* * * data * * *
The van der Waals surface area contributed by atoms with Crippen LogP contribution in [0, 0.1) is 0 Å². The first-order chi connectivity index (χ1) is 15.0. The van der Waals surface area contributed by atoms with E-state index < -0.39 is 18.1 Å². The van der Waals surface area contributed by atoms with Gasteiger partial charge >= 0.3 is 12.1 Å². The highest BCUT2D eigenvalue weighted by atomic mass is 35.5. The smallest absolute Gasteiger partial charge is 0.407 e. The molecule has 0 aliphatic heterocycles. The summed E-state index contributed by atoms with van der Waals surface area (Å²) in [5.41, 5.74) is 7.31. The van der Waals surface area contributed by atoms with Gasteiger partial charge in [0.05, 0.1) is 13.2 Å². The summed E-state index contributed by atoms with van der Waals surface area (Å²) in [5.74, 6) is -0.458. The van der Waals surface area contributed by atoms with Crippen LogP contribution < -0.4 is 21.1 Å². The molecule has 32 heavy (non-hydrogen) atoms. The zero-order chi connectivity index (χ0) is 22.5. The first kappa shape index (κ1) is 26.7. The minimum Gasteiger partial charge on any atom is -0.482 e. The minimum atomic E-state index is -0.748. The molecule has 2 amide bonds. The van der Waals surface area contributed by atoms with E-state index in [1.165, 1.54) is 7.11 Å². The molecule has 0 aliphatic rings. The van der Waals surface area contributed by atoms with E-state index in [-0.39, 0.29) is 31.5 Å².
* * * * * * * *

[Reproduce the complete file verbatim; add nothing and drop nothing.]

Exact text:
The van der Waals surface area contributed by atoms with Crippen LogP contribution in [0, 0.1) is 0 Å². The first-order chi connectivity index (χ1) is 15.0. The van der Waals surface area contributed by atoms with E-state index < -0.39 is 18.1 Å². The van der Waals surface area contributed by atoms with Gasteiger partial charge >= 0.3 is 12.1 Å². The highest BCUT2D eigenvalue weighted by atomic mass is 35.5. The smallest absolute Gasteiger partial charge is 0.407 e. The molecule has 0 aliphatic heterocycles. The summed E-state index contributed by atoms with van der Waals surface area (Å²) in [5.41, 5.74) is 7.31. The van der Waals surface area contributed by atoms with Gasteiger partial charge in [0.05, 0.1) is 13.2 Å². The summed E-state index contributed by atoms with van der Waals surface area (Å²) in [5.74, 6) is -0.458. The van der Waals surface area contributed by atoms with Crippen LogP contribution < -0.4 is 21.1 Å². The molecule has 32 heavy (non-hydrogen) atoms. The zero-order chi connectivity index (χ0) is 22.5. The first kappa shape index (κ1) is 26.7. The minimum Gasteiger partial charge on any atom is -0.482 e. The minimum atomic E-state index is -0.748. The molecule has 2 amide bonds. The van der Waals surface area contributed by atoms with E-state index in [1.165, 1.54) is 7.11 Å². The molecule has 0 aliphatic rings. The van der Waals surface area contributed by atoms with E-state index in [-0.39, 0.29) is 31.5 Å².